DAILY MORNING NOTE | 1 November 2022
Singapore shares began the week on an encouraging note, taking the cue from Wall Street’s rally last Friday (Oct 28) and optimism across most key bourses in the region. Investors shrugged off weak manufacturing data out of China and looked ahead to the US Federal Reserve meeting this week. The Straits Times Index (STI) rose 33.92 points or 1.1 per cent to 3,093.11 to log its fifth consecutive gain. Most other key bourses in the region – from Japan, South Korea, Taiwan, Australia to Malaysia – finished higher, while China and Hong Kong bucked the trend. On the local bourse, some 1.82 billion securities worth S$1.68 billion were traded. Gainers outpaced losers, with 292 counters up and 247 down. Gains were led by the three banks, with UOB posting the biggest jump, buoyed by record-high third-quarter earnings released last week. Raffles Medical Group issued its Q3 report card on Monday, showing a 62.1 per cent year-on-year increase in net profit to S$38.3 million on the back of a nearly 7 per cent rise in revenue to S$199.5 million a year ago. The counter rose S$0.06 or 4.7 per cent to S$1.33. Wilmar International last Friday reported a 35 per cent jump in Q3 net profit to US$766 million from a year ago, while revenue rose 10 per cent to US$19 billion, owing to better sales across the group’s feed and industrial products, as well as food products businesses. The counter closed S$0.28 or 7.8 per cent higher at S$3.88.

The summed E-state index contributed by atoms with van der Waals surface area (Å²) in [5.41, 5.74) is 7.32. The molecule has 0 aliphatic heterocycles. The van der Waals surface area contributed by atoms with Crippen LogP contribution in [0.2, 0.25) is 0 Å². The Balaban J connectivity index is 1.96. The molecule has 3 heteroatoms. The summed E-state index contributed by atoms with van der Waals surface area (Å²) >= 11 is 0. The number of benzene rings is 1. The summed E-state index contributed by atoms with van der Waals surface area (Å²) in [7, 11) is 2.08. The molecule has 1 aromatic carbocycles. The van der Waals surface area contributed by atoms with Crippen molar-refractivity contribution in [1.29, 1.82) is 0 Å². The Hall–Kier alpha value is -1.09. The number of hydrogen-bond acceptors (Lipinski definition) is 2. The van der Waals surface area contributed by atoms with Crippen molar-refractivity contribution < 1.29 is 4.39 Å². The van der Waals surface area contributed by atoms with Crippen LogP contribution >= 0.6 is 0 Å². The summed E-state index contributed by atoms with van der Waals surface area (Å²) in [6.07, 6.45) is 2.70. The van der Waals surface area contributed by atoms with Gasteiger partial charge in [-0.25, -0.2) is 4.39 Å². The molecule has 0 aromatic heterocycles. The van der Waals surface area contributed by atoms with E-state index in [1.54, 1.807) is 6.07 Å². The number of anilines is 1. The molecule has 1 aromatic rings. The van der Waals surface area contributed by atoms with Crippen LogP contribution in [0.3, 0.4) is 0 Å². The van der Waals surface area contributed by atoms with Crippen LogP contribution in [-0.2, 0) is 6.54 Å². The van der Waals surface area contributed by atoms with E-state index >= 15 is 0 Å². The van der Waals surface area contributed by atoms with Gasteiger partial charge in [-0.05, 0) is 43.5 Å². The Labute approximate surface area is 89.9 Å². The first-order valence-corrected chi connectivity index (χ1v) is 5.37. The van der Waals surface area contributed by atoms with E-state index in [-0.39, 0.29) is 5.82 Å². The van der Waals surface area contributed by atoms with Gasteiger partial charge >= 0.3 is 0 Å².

Wall Street stocks fell Monday (Oct 31), snapping the Dow’s winning streak, following disappointing Chinese and European data as markets look ahead to a key US Federal Reserve decision. China’s purchasing managers’ index, a key gauge of manufacturing, fell to 49.2 in October, below the 50-point mark separating growth from contraction due to Covid-19 restrictions. Meanwhile, Eurozone economic growth fell to 0.2 per cent in the third quarter, as inflation hit another record high on the back of soaring energy prices. Ending six straight days of gains, the Dow Jones Industrial Average finished down 0.4 per cent at 32,732.95. The broad-based S&P 500 shed 0.8 per cent to 3,871.98, while the tech-rich Nasdaq Composite Index fell 1.0 per cent to 10,988.15. Markets are looking ahead to this week’s Fed meeting. Investors are expecting the US central bank to again undertake a 0.75 percentage point interest rate hike in its latest move to combat inflation. But there will be much focus on the tone from Fed chair Jerome Powell at a news conference Wednesday following the policy announcement. Hopes that the Fed could soon moderate its stance in light of weakening economic data have lifted stocks in recent weeks. The agenda also includes October jobs data and reports on the manufacturing and services sectors.